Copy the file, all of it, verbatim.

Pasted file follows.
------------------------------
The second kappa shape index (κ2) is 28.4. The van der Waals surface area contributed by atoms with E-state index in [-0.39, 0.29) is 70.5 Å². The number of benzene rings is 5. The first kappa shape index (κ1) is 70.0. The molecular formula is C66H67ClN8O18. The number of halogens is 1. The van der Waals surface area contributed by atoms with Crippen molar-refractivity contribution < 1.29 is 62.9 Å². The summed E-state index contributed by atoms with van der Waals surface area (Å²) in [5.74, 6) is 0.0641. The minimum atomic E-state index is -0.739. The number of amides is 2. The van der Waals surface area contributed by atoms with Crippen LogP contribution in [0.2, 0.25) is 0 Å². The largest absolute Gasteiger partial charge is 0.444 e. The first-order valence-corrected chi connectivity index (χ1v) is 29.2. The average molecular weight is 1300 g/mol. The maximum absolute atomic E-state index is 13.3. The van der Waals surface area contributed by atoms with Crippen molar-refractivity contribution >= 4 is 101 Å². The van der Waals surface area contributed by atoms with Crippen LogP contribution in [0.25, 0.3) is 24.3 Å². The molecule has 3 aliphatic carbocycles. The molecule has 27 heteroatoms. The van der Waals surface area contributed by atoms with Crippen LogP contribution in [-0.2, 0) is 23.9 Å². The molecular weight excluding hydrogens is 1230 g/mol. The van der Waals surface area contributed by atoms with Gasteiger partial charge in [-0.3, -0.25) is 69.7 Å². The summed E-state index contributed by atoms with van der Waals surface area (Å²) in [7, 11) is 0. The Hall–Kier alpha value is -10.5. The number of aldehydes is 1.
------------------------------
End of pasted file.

The second kappa shape index (κ2) is 28.4. The van der Waals surface area contributed by atoms with E-state index in [-0.39, 0.29) is 70.5 Å². The number of benzene rings is 5. The first kappa shape index (κ1) is 70.0. The molecular formula is C66H67ClN8O18. The number of halogens is 1. The van der Waals surface area contributed by atoms with Crippen molar-refractivity contribution < 1.29 is 62.9 Å². The summed E-state index contributed by atoms with van der Waals surface area (Å²) in [5.74, 6) is 0.0641. The minimum atomic E-state index is -0.739. The number of amides is 2. The van der Waals surface area contributed by atoms with Crippen LogP contribution in [0.2, 0.25) is 0 Å². The largest absolute Gasteiger partial charge is 0.444 e. The first-order valence-corrected chi connectivity index (χ1v) is 29.2. The average molecular weight is 1300 g/mol. The maximum absolute atomic E-state index is 13.3. The van der Waals surface area contributed by atoms with Crippen molar-refractivity contribution >= 4 is 101 Å². The van der Waals surface area contributed by atoms with Crippen LogP contribution in [0.25, 0.3) is 24.3 Å². The molecule has 3 aliphatic carbocycles. The molecule has 27 heteroatoms. The van der Waals surface area contributed by atoms with Crippen LogP contribution in [-0.2, 0) is 23.9 Å². The molecular weight excluding hydrogens is 1230 g/mol. The van der Waals surface area contributed by atoms with Gasteiger partial charge in [-0.3, -0.25) is 69.7 Å². The summed E-state index contributed by atoms with van der Waals surface area (Å²) in [7, 11) is 0. The Hall–Kier alpha value is -10.5. The number of aldehydes is 1.